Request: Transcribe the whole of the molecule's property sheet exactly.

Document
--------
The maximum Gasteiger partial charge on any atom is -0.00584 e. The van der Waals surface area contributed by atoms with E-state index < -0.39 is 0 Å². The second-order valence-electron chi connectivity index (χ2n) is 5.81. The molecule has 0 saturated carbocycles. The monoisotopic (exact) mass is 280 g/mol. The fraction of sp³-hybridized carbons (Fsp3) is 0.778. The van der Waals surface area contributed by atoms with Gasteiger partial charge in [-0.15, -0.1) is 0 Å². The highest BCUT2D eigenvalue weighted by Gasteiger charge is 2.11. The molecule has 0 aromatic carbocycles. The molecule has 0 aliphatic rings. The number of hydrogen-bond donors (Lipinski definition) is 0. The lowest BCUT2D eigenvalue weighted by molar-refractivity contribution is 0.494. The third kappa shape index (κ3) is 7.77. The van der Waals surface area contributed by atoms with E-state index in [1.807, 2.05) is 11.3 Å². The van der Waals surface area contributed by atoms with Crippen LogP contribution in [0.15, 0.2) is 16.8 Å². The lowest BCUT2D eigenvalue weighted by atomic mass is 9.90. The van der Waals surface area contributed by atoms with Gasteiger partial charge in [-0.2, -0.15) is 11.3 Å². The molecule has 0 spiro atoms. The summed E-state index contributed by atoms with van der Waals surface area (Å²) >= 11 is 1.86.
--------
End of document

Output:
The maximum Gasteiger partial charge on any atom is -0.00584 e. The van der Waals surface area contributed by atoms with E-state index < -0.39 is 0 Å². The second-order valence-electron chi connectivity index (χ2n) is 5.81. The molecule has 0 saturated carbocycles. The monoisotopic (exact) mass is 280 g/mol. The fraction of sp³-hybridized carbons (Fsp3) is 0.778. The van der Waals surface area contributed by atoms with Gasteiger partial charge in [-0.15, -0.1) is 0 Å². The highest BCUT2D eigenvalue weighted by Gasteiger charge is 2.11. The molecule has 0 aromatic carbocycles. The molecule has 0 aliphatic rings. The number of hydrogen-bond donors (Lipinski definition) is 0. The lowest BCUT2D eigenvalue weighted by molar-refractivity contribution is 0.494. The third kappa shape index (κ3) is 7.77. The van der Waals surface area contributed by atoms with E-state index in [1.807, 2.05) is 11.3 Å². The van der Waals surface area contributed by atoms with Crippen LogP contribution in [0.15, 0.2) is 16.8 Å². The lowest BCUT2D eigenvalue weighted by atomic mass is 9.90. The van der Waals surface area contributed by atoms with Gasteiger partial charge in [-0.2, -0.15) is 11.3 Å². The molecule has 0 spiro atoms. The summed E-state index contributed by atoms with van der Waals surface area (Å²) >= 11 is 1.86.